A new noninvasive way to treat TMJDs?

By Melissa Busch, DrBicuspid.com assistant editor

October 30, 2020 -- When Dr. Merve Benli, PhD, and her fellow researchers began looking into aromatherapy massage as a new treatment for temporomandibular joint and muscle disorders (TMJDs), they admittedly were skeptical. Then they saw it worked.

Administering aromatherapy massage with lavender oil reduced the pain in patients diagnosed with myogenous temporomandibular disorders, said Benli of the department of prosthodontics at Istanbul University in Turkey.

"This study is the first to try lavender aromatherapy in these kinds of patients and achieve effective results," she said of the study published September 5 in Cranio.

Complex to manage

TMJDs affect up to 12% of the population, according to the National Institute of Dental and Craniofacial Research. Twice as many women than men have these disorders, and they also disproportionately affect younger people. Though common, TMJDs can be difficult to manage due to the abundance of treatment options, including surgery, occlusal adjustment, and cognitive behavioral therapy. Many treatments also are invasive and time-consuming.

It has been suggested that massage therapy, which activates the pain gate mechanism and stimulates the parasympathetic center and reestablishes muscular strength and flexibility, may be an effective treatment option. It also improves local blood circulation and the production of endogenous opioids that decrease pain perception, resulting in relaxing effects. Aromatherapy massage with lavender oil, which is known to have antiseptic, sedative, circulation-stimulating, and cell regenerative effects, has been shown to reduce neuropathic, rheumatic arthritis, and terminal cancer-related pain. This makes the treatment an interesting option for managing TMJDs. However, until now, it's been poorly studied for these disorders.

The sessions

The researchers divided patients into three groups. The first group received aromatherapy massage with lavender oil from a specialist physiotherapist, the second received a massage with a placebo sweet almond oil, and the third was told the symptoms would be monitored for a year and could then receive treatment. The first two groups were given two 50-minute massages per week for eight weeks. The intraoral, myofascial, and related areas were massaged during the sessions with either the lavender or sweet almond oil, depending on the group. For each patient during each session, 6 mL of essential oil was used. All patients were evaluated prior to the intervention, immediately after, and two months later, according to the authors.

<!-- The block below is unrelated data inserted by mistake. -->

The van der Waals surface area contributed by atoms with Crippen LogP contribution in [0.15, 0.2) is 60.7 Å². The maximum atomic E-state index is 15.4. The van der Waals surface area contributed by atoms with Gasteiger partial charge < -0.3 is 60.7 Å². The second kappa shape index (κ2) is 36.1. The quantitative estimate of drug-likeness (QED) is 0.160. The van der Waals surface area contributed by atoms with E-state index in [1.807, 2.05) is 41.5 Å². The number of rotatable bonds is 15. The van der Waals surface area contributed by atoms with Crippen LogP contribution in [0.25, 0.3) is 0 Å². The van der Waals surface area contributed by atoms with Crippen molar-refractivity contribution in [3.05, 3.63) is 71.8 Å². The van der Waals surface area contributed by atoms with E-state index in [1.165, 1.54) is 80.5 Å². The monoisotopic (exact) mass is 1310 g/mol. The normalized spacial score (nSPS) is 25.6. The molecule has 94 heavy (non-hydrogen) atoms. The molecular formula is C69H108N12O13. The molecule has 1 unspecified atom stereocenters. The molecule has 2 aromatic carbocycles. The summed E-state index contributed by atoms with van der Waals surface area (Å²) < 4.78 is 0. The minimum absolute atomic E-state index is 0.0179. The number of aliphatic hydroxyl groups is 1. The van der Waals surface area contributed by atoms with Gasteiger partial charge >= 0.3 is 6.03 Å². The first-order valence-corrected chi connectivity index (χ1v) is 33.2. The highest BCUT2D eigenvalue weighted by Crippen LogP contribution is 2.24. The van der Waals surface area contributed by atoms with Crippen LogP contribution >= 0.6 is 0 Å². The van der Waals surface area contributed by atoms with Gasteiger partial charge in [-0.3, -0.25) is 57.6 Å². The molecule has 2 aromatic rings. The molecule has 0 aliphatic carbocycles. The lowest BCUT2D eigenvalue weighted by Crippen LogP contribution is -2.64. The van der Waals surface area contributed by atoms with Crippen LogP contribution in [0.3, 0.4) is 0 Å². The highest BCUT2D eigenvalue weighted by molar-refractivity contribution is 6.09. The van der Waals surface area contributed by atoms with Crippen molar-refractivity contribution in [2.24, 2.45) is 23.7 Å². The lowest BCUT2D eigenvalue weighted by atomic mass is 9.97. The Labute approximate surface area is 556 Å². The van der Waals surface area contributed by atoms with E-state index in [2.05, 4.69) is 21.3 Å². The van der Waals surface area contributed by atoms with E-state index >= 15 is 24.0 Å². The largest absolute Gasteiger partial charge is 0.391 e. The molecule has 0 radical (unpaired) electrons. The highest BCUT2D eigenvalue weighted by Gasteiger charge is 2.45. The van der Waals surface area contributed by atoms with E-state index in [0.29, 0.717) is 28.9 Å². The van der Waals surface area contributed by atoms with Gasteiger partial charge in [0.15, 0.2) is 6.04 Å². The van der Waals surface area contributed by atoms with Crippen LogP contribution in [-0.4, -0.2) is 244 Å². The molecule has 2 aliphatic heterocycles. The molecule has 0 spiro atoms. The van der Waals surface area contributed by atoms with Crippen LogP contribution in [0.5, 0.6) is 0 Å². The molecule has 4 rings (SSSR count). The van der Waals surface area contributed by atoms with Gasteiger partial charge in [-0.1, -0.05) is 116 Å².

Significant relief

Prior to the aromatherapy intervention, patients had pain-intensity visual analog scale values between 6 and 9. Immediately after they received treatment, their pain intensity values were between 1 and 3. At the two-month follow-up visit, their pain levels remained between 1 and 3. Those who were given massages with sweet almond oil did not experience as much pain relief. Their pain levels started between 6 and 9 and fell to between 3 and 5 immediately after treatment and remained at that intensity after two months.

The study did have some limitations; for example, most of the patients were women, the follow-up period was short, and there was no characterization of the degree of disease, according to the authors.

Promising for other conditions

More studies are needed to understand the potential of aromatherapy massage with lavender oil, as well as to gather more information about how aromatherapy massage can help other types of disorders, such as disk derangements, Benli said.

"Due to its analgesic and anti-inflammatory effect, I also expect this treatment to work with other temporomandibular disorders," she added.


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